There Are Numerous Types of Cooperatives
Mt. Pleasant Solar Cooperative in Washington, D.C., is a group of neighbors collectively purchasing discounted solar power systems. They also advocate for solar policy changes in the nation’s capital.
Biofuel Oasis processes and sells biodiesel fuel made from purchased waste oil, including used vegetable oil used for cooking.
Purchasing/Shared Services Cooperatives
Amicus Solar is a cooperative of independently owned solar companies that pool their buying power and share best practices among 33 member companies in 26 states.
ZooShare Biogas Co-operative is a non-profit renewable energy organization, focusing on education and investment for the benefit of community-owned biogas plants. Members finance biogas production plants by buying bonds through the cooperative and earning a return on their investments. This is a hybrid of the consumer-owned and producer-owned models because investment bonds yield a direct return on investment (ROI) rather than the indirect ROI of membership discounts.
Cooperatives follow seven principles that can be beneficial to our transition to renewable energy.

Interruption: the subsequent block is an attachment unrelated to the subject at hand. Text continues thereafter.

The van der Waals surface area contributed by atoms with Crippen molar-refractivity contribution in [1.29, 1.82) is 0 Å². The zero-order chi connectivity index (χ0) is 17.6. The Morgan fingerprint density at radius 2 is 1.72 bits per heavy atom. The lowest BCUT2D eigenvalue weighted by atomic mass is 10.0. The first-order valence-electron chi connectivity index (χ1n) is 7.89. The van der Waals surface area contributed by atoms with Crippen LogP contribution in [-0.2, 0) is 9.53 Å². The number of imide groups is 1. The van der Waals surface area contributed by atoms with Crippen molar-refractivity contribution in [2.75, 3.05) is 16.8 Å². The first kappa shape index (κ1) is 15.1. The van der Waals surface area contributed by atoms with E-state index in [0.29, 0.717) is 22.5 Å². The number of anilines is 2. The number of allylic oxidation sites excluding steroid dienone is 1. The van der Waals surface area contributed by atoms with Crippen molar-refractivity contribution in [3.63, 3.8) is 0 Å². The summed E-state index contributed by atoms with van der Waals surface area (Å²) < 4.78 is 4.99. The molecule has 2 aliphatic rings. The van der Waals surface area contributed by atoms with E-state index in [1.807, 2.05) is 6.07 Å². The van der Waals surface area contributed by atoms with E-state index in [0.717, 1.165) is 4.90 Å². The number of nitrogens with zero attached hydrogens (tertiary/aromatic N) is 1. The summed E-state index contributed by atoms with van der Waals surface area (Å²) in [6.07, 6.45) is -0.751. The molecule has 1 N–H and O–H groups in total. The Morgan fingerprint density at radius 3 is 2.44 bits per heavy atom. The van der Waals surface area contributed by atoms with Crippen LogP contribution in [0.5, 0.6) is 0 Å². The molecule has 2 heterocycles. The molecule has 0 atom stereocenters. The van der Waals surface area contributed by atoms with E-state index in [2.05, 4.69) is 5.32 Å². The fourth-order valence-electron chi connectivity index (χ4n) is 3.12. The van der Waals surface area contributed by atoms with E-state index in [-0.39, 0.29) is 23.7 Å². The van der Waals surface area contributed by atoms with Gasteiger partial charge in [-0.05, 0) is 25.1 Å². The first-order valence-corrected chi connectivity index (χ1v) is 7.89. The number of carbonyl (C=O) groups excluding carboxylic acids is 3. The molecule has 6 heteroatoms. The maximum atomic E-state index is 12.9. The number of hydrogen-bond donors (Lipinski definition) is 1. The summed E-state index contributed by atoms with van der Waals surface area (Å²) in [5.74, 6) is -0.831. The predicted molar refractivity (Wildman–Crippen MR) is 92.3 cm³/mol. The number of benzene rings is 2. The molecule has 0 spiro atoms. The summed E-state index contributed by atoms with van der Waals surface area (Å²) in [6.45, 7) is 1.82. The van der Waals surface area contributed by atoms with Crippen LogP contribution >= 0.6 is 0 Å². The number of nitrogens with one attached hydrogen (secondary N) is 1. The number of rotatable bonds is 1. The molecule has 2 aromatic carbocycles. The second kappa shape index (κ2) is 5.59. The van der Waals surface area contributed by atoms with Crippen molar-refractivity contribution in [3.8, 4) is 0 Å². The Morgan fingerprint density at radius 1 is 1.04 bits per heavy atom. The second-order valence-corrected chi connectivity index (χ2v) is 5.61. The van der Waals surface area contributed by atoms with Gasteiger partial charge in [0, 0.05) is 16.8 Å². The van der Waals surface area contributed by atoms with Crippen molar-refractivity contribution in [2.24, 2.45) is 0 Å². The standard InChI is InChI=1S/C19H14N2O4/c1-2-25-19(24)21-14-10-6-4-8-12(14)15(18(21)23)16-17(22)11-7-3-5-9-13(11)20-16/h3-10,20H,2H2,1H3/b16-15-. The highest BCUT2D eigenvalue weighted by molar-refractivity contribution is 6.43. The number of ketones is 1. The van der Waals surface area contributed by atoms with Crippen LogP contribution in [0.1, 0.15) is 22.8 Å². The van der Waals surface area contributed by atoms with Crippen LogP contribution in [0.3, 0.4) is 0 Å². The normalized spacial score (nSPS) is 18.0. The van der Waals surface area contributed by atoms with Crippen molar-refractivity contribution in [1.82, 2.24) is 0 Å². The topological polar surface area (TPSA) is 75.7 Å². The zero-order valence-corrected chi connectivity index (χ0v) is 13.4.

Principle 1: Voluntary and Open Membership – Any and all of us can have access to the benefits of affordable renewable energy.
Principle 2: Democratic Member Control – Cooperative members must actively participate in setting policies and decision making. The operation of the cooperative can include energy consumption monitoring, data collection and the performance of renewable energy systems.
Principle 3: Members Economic Participation – Members provide the initial capital and maintenance costs required for renewable energy projects. A portion of this investment becomes the common property of the cooperative. Members receive compensation and benefits. Compensation can include investments in creating financial reserves and supporting other cooperative activities, which can continue to create an efficient renewable energy policy climate.